FOREX-Dollar gains versus euro, yen on Fed view
* Dollar near 3-1/2-year high vs yen, three-month high vs euro
* U.S. job gains stoke speculation Fed may quit QE
* Yen to fall further on prospect of aggressive BOJ easing in April
NEW YORK, March 11 (Reuters) - The dollar edged higher against major currencies on Monday after stronger-than-expected U.S. jobs growth in February added to optimism about the world's largest economy.
Encouraging U.S. employment data last week fuelled speculation the Federal Reserve could back off its ultra-loose monetary policy sooner than anticipated, and this is likely to keep the dollar buoyant for now.
The dollar was up slightly on the day at 82.793 against a basket major currencies, not far from the seven-month high of 82.924 hit on Friday. Having risen 4.8 percent since a low hit in early February, the index is seen on course to test its July 2012 peak of 84.10.
"Upcoming economic data or commentary from Fed officials that reinforce the notion of an earlier-than-expected exit from quantitative easing should continue to be broadly supportive of the U.S. dollar," said Omer Esiner, chief market analyst at Commonwealth Foreign Exchange in Washington.
Some strategists, however, said market reaction to the jobs data might have been overdone and the dollar could see some consolidation around these levels.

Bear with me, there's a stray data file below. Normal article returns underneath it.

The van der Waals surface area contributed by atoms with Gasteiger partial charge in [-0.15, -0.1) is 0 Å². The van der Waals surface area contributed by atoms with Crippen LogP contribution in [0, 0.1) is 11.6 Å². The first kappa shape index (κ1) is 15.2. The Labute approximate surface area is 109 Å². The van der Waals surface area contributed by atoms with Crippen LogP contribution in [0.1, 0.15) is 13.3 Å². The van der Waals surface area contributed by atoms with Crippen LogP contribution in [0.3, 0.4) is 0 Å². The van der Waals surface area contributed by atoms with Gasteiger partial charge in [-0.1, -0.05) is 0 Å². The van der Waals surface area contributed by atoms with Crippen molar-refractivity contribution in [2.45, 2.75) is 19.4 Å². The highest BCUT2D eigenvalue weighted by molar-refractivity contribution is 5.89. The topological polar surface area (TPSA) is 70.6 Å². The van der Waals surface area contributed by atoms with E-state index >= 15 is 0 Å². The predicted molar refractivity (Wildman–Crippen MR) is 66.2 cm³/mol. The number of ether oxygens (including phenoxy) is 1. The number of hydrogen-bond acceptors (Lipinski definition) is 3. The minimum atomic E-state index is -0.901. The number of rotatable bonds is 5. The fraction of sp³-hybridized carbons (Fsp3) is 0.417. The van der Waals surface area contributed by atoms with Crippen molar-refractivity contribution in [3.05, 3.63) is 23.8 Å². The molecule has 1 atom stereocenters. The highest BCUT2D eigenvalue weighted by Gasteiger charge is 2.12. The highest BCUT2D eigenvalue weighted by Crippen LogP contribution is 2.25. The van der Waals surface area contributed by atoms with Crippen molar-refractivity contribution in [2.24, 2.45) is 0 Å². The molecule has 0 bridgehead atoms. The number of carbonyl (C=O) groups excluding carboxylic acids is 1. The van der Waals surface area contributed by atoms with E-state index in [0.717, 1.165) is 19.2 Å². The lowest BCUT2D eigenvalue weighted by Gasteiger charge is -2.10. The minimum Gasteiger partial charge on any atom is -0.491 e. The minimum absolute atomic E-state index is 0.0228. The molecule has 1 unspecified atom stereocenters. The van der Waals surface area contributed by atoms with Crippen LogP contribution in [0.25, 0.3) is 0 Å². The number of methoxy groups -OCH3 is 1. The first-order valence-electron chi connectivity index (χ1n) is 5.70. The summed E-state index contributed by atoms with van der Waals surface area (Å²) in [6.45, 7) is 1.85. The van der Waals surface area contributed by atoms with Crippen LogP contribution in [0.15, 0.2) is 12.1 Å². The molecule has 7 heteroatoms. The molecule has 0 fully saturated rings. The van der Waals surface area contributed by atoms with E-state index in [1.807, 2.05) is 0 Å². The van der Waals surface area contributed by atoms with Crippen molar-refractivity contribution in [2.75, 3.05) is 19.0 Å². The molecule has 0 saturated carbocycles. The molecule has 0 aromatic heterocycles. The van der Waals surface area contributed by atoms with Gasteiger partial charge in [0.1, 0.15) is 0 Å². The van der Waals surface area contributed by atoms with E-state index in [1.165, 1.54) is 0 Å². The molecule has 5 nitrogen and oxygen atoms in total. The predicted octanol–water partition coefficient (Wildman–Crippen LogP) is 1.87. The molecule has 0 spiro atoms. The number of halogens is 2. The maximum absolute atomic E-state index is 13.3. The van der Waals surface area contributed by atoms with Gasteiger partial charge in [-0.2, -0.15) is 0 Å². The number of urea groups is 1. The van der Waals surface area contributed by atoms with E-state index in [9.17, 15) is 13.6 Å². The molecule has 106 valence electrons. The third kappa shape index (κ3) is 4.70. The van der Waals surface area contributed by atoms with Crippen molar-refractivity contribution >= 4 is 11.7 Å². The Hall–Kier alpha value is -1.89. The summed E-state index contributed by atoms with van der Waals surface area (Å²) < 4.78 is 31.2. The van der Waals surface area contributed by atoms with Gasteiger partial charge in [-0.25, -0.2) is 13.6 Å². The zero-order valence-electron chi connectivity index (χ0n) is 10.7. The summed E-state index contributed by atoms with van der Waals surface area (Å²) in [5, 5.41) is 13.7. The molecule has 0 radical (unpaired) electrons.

"It is hard to glean anything too conclusive from the (U.S. jobs) numbers, and Friday's (dollar) move looks like a slight overreaction," analysts at Lloyds said in a note.
"So while we would not be aggressive dollar sellers, we would look for a correction to dollar strength from here, and 83 on the dollar index is likely to prove difficult to break."
The dollar was up 0.1 percent to 96.12 yen, not far from Friday's high of 96.60 yen, which was its highest level since Aug. 12, 2009.
Against the firm dollar, the euro was down 0.1 percent at $1.2994, having hit a three-month low of $1.2955 on Friday. Traders said buyers could emerge on dips around $1.2950 which could act as near-term support and most would continue to sell of rallies around $1.3030.
Data released on Friday showed speculators boosted their bets in favor of the U.S. dollar in the latest week to the highest in more than seven months.
Strategists said while the Fed's next policy step could be to scale back its stimulus, the world's other major central banks could ease policy further.
The Bank of Japan is perceived to be seeking a "new dimension" of easing under a new governor, Haruhiko Kuroda, who is expected to be appointed this month.
Many in the market expect the BOJ to ease aggressively at Kuroda's first policy meeting on April 3-4 as he promised to move quickly to implement fresh monetary stimulus on Monday and this could lead to further yen weakness.
While the European Central Bank is a bit more cautious about further easing, International Monetary Fund head Christine Lagarde said on Friday the ECB should lower rates.
"For the ECB, markets are speculating more aggressive easing, which is in contrast with expectation to the what is happening in the Fed and that is inherently negative for euro/dollar," Marinov said.
Analysts said the euro was also likely to trend lower against the dollar because of growing worries about peripheral countries and political concerns about Italy.
Ratings agency Fitch added to Italy's mounting problems on Friday by cutting its credit rating due to the political uncertainty, deep recession and rising debt.